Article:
In this issue


The culture of work
Peter Jenkins explores the dynamics of counsellors in organisations and asks, why the problem?

The training gap (free article)
With employee support a growth area in the therapy world, how equipped are the next generation of counsellors to join the sector? Nicola Banning finds out how one EAP is responding

A career story
From journalist to therapist: Caroline Feldon explains how she transferred her journalistic skills to the task of therapy


Notes from the chair

Workplace matters (free article)
Sandi Mann — Dressed for work?

Talking purple (free article)
Sarah Simcoe — Purple power

Sarah Worley-James — Bridging the gap

Practitioner matters
Patrick Quinn — The meaning of work

EAP matters
Amanda Smith — Why we need to measure

Cover of Counselling at Work, Spring 2017

A pdf version of this issue is available from the Counselling at Work archive

First words

Over breakfast, my eight year old tells me that she knows what makes a good leader. Three head teachers in as many years in her primary school means that she knows that each new leader makes life at school feel different. It’s an early lesson in understanding organisational culture; that the written and unwritten rules can change quickly. A good or bad day can depend on who’s in charge, what rules are being made and how they’re being communicated.

As the rhetoric of division and extremism spreads across the West, the change to our culture appears more tangible, at an individual, organisational, national and global level. An understanding of culture is vital to grasping the complexities of micro and macro dynamics and how this impacts on our work with our clients. So, why might counsellors have a particular problem with this, asks Peter Jenkins in ‘The culture of work’?

One reason, is training. The world of therapy has evolved from a task culture, with its emphasis on autonomy in our one-to-one work with our clients: ‘Counselling training implicitly gears therapists for the world of private practice rather than the complex reality of information-sharing in multidisciplinary teams’, argues Peter. The pace of change in the wider world in which our clients live and work, and in which therapy increasingly takes place, demands that therapists catch up.

It’s an area that our profession and training providers seem peculiarly blind to, leaving even experienced counsellors without the skills and competences to work with the wider organisation which, crucially, is paying for the counselling. How we choose to dress, our attitude to measuring outcomes and our capacity to work with the organisation as our client, are the written and unwritten rules of organisational work for therapists. There’s a warning from Peter that the future of our profession cannot simply exist in private practice: ‘As counsellors, we need to grasp and work within these widely varying organisational contexts, in order to promote our therapeutic work and even to survive as a profession.’

It’s a message that I, along with my BACP Workplace colleagues, Nicola Neath and Julie Hughes, delivered to students all day at BACP’s Student Conference, ‘Bridging the Gap’. We offered trainees, keen to forge careers in the field of employee counselling, some practical steps for getting started in the workplace sector and highlighted the growing mental health at work agenda which offers opportunities for our profession.

In ‘The Training Gap’, Sharon McCormick explains why she introduced a placement for trainee counsellors to receive workplace counselling experience, support, supervision, and a modest fee. Positive about the benefits, Sharon encourages other business leaders and service managers to provide similar schemes for trainees, offering a template for others to model and the chance for a cultural shift in our profession.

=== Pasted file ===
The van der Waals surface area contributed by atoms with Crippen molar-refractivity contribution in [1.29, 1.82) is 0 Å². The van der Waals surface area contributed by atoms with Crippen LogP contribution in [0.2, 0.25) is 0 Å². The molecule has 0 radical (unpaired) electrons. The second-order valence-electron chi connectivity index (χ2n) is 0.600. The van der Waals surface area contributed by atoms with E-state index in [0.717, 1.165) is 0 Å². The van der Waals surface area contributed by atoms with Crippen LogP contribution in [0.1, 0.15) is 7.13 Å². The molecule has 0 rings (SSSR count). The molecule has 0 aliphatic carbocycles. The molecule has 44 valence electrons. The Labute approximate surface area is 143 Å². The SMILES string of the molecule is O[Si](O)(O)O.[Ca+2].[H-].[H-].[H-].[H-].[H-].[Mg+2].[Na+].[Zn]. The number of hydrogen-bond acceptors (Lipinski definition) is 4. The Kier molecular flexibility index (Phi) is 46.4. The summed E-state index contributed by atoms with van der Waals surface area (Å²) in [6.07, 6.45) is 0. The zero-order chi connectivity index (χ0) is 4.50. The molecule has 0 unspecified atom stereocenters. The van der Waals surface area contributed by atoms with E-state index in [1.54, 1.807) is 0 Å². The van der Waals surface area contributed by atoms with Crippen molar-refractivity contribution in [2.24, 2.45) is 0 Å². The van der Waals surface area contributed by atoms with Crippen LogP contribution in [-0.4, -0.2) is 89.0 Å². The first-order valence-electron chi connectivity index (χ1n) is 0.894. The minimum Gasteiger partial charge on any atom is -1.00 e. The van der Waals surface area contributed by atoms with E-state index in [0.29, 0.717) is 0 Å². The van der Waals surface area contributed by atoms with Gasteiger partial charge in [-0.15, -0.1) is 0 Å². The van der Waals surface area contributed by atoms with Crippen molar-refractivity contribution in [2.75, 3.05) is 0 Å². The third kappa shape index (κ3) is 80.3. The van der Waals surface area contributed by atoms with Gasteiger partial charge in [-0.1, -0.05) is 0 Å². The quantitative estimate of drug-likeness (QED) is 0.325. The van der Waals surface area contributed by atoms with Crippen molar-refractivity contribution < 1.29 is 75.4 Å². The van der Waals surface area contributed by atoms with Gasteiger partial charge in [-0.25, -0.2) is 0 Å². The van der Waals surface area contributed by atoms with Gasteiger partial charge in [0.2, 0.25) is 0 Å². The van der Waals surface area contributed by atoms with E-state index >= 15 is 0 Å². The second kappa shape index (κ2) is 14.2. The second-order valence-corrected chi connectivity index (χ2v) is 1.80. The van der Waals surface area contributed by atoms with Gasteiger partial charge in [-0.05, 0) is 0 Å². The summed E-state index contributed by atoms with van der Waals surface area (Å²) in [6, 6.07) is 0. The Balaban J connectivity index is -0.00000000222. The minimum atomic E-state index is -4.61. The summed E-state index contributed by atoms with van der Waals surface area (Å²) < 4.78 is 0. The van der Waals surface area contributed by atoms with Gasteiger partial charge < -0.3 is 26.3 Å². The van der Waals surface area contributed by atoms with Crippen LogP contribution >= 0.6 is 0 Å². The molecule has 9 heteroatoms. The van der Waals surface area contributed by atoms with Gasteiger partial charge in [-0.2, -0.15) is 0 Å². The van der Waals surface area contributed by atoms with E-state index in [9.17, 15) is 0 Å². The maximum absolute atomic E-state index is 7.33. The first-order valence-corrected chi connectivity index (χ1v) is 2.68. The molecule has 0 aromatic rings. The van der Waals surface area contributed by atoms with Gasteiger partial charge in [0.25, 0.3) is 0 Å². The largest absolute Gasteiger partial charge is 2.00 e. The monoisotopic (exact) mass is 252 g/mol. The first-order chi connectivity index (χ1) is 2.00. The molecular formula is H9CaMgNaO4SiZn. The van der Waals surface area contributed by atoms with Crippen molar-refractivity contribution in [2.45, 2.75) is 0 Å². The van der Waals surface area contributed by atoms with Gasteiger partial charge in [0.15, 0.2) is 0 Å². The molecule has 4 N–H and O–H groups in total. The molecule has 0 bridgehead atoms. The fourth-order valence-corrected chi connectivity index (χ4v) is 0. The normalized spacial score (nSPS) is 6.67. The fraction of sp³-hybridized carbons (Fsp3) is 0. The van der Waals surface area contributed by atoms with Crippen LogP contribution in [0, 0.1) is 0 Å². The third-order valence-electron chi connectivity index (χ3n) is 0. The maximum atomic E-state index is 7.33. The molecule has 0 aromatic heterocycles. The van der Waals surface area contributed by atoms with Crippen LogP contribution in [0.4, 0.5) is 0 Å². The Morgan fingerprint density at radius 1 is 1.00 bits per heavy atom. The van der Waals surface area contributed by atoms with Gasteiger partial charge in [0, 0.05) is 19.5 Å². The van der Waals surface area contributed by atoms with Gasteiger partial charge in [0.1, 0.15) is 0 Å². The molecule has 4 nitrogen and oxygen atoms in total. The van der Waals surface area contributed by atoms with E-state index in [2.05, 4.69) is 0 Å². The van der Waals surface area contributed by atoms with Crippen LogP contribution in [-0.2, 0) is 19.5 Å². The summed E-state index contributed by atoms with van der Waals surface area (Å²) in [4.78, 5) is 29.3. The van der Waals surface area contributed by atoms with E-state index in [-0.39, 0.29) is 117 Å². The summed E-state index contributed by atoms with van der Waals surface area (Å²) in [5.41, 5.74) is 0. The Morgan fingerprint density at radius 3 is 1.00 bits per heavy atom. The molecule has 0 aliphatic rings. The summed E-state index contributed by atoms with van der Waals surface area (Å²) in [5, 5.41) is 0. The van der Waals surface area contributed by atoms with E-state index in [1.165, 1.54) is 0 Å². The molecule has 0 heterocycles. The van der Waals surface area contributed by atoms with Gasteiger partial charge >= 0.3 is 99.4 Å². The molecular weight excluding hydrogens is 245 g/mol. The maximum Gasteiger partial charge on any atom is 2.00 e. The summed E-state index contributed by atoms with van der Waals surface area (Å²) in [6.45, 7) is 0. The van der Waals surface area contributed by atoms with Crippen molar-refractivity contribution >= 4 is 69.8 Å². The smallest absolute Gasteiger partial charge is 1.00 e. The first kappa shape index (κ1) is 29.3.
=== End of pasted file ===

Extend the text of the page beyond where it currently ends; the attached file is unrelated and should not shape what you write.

As counselling is rarely a first career choice, our life and work experience tend to be factors in making the shift. Caroline Feldon is a former journalist and producer with the BBC, and now a therapist. Interested to know which transferrable skills she could take from broadcasting into therapy, and which to leave behind, she spoke to other journalists turned therapists for her MSc research. Making meaning is at the heart of both therapy and programme making, and the crossovers are rich.

Calling for a cultural change in the way we tackle mental health at work, a recent Policy Report from the Institute of Directors (IoD) revealed that 54 per cent of its members had been approached by staff with mental ill health, but just 14 per cent of the organisations had a formal mental health policy in place.1 The IoD points out the disparity between how large multinationals support their staff, in contrast to small and medium employers (SMEs), which can put mental health in the ‘too hard to deal with’ box. It calls on the Government to drive cultural change from the top to enable more conversations about mental health to take place to support the workforce for the future.

Whether you trust in the Government’s capacity to drive cultural change towards enabling these conversations, may depend on how you feel about the zeitgeist. But these conversations are happening, among employers, at work and with people who, importantly, have budgets to spend on psycho-education, and who understand the benefits of supporting the mental health of their workforce.

I don’t think these conversations are new. I remember having them 10 years ago. What is new is the wider awareness and growing acceptance that we all have mental health and that it is not peripheral to our lives – counselling belongs in our communities, schools and workplaces. It’s a shift in culture and one that demands that our profession is fit for the work that lies ahead.


1 Institute of Directors. Policy Report March 2017. A little more conversation – mental health in the changing world of work. (accessed 15 March 2017).